Review: Charlene Soraia, Pleasance

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You might not know her name and it’s unlikely you’d pick her out in a line-up, but chances are you’ll recognise Charlene Soraia’s voice; her cover of The Calling’s Wherever You Will Go was huge in the latter half of 2011 after featuring in a Twinings advert.

****

It even made the top three in the UK singles chart, but anyone lured here purely on the basis of that one track is likely to be taken aback – she’s no one-trick, faux-folk floozy.

There’s an early indication that things aren’t going to be straightforward in the shape of support act Dan Shears, who delivers a delightfully sorrowful acoustic set, complete with angelic falsetto and a nice line in self-deprecating humour. Melancholic and vulnerable, with an uneasy, vaguely unsettling undercurrent, tracks like London By Lamplight and Better Men are reminiscent of Bends-era Radiohead.

Soraia’s opening tune, the trippy When We Were Five, has a distinctly Pink Floyd feel about it, although tonight she eschews the glass-shattering shriek that kicks off the album version.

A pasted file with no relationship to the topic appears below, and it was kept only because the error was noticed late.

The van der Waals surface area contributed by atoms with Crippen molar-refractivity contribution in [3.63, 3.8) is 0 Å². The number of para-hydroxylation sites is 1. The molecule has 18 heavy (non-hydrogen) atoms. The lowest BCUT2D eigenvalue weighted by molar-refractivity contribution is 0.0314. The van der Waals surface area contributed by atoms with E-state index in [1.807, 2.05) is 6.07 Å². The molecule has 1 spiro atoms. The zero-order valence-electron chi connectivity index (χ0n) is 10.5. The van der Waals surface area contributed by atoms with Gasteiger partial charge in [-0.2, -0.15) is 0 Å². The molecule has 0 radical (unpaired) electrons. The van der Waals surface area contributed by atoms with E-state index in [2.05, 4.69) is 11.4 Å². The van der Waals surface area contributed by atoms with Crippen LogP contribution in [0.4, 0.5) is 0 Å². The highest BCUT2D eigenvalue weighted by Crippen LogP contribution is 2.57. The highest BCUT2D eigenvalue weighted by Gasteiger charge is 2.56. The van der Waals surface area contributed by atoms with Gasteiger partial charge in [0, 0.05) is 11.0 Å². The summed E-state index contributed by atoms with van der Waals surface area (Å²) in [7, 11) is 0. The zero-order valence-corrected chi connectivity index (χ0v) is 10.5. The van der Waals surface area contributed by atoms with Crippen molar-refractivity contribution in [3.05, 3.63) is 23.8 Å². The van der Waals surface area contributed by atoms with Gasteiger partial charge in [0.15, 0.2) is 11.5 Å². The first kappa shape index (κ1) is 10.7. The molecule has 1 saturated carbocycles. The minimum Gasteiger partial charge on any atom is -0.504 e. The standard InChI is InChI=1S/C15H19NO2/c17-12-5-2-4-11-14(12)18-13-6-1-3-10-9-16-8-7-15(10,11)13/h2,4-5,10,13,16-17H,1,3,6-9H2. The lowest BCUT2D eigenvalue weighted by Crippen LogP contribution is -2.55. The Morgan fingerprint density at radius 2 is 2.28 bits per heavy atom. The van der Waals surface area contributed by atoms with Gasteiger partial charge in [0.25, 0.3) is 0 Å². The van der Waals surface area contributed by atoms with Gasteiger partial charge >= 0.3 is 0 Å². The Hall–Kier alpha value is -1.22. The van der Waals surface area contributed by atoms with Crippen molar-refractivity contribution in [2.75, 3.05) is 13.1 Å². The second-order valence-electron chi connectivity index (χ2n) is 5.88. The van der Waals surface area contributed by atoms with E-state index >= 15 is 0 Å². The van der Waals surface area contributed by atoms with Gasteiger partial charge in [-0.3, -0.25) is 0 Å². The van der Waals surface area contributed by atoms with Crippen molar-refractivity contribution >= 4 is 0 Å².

The rest of her tunes, like Postcards From iO and Bike, continue in a similar fashion, blissfully soporific yet strangely disobedient, each refusing to follow the line of least resistance. That no doubt stems from her love of jazz and experimental psychedelia. Her mid-set (and occasionally mid-song) ramblings have a tendency to peter out mid-sentence, but it’s a trait that’s more endearing than frustrating.

She demonstrates impressive dexterity on the Gretsch she rebuilt herself; it’s difficult to know whether to watch intently or just close your eyes and listen. The BRIT Academy alumnus even produces a mandolin for Midsummer Moon In June, before swapping it for the lesser-spotted baritone guitar on the funky, upbeat Animal.

And of course, there’s the small matter of that song, tonight’s closer. Thankfully, she never strays into the MOR-territory of the ad, instead infusing the tune with much more soul and sass.